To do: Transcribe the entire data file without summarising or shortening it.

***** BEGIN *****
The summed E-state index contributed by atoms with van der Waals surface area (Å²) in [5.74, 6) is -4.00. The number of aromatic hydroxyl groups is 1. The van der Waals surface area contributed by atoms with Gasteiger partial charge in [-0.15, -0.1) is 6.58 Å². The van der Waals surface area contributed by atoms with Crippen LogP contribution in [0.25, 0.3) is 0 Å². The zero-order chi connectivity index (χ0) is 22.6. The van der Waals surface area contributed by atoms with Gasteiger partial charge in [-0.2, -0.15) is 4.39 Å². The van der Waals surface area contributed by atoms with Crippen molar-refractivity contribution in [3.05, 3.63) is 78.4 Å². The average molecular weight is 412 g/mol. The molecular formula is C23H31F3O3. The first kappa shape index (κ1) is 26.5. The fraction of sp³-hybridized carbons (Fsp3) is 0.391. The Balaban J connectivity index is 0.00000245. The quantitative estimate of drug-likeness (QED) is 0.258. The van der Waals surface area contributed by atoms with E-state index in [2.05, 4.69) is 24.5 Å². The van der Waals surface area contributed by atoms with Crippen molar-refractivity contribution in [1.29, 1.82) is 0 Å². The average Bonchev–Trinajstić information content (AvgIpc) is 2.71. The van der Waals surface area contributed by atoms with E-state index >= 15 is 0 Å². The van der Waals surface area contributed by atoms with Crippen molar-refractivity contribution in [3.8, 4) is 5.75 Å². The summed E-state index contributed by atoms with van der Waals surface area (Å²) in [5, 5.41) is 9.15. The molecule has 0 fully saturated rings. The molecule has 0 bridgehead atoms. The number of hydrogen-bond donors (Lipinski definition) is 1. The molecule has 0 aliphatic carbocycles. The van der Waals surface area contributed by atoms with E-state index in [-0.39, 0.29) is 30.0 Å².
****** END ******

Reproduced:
The summed E-state index contributed by atoms with van der Waals surface area (Å²) in [5.74, 6) is -4.00. The number of aromatic hydroxyl groups is 1. The van der Waals surface area contributed by atoms with Gasteiger partial charge in [-0.15, -0.1) is 6.58 Å². The van der Waals surface area contributed by atoms with Crippen LogP contribution in [0.25, 0.3) is 0 Å². The zero-order chi connectivity index (χ0) is 22.6. The van der Waals surface area contributed by atoms with Gasteiger partial charge in [-0.2, -0.15) is 4.39 Å². The van der Waals surface area contributed by atoms with Crippen molar-refractivity contribution in [3.05, 3.63) is 78.4 Å². The average molecular weight is 412 g/mol. The molecular formula is C23H31F3O3. The first kappa shape index (κ1) is 26.5. The fraction of sp³-hybridized carbons (Fsp3) is 0.391. The Balaban J connectivity index is 0.00000245. The quantitative estimate of drug-likeness (QED) is 0.258. The van der Waals surface area contributed by atoms with E-state index in [2.05, 4.69) is 24.5 Å². The van der Waals surface area contributed by atoms with Crippen molar-refractivity contribution in [1.29, 1.82) is 0 Å². The average Bonchev–Trinajstić information content (AvgIpc) is 2.71. The van der Waals surface area contributed by atoms with E-state index >= 15 is 0 Å². The van der Waals surface area contributed by atoms with Crippen molar-refractivity contribution in [3.8, 4) is 5.75 Å². The summed E-state index contributed by atoms with van der Waals surface area (Å²) in [5, 5.41) is 9.15. The molecule has 0 fully saturated rings. The molecule has 0 bridgehead atoms. The number of hydrogen-bond donors (Lipinski definition) is 1. The molecule has 0 aliphatic carbocycles. The van der Waals surface area contributed by atoms with E-state index in [-0.39, 0.29) is 30.0 Å².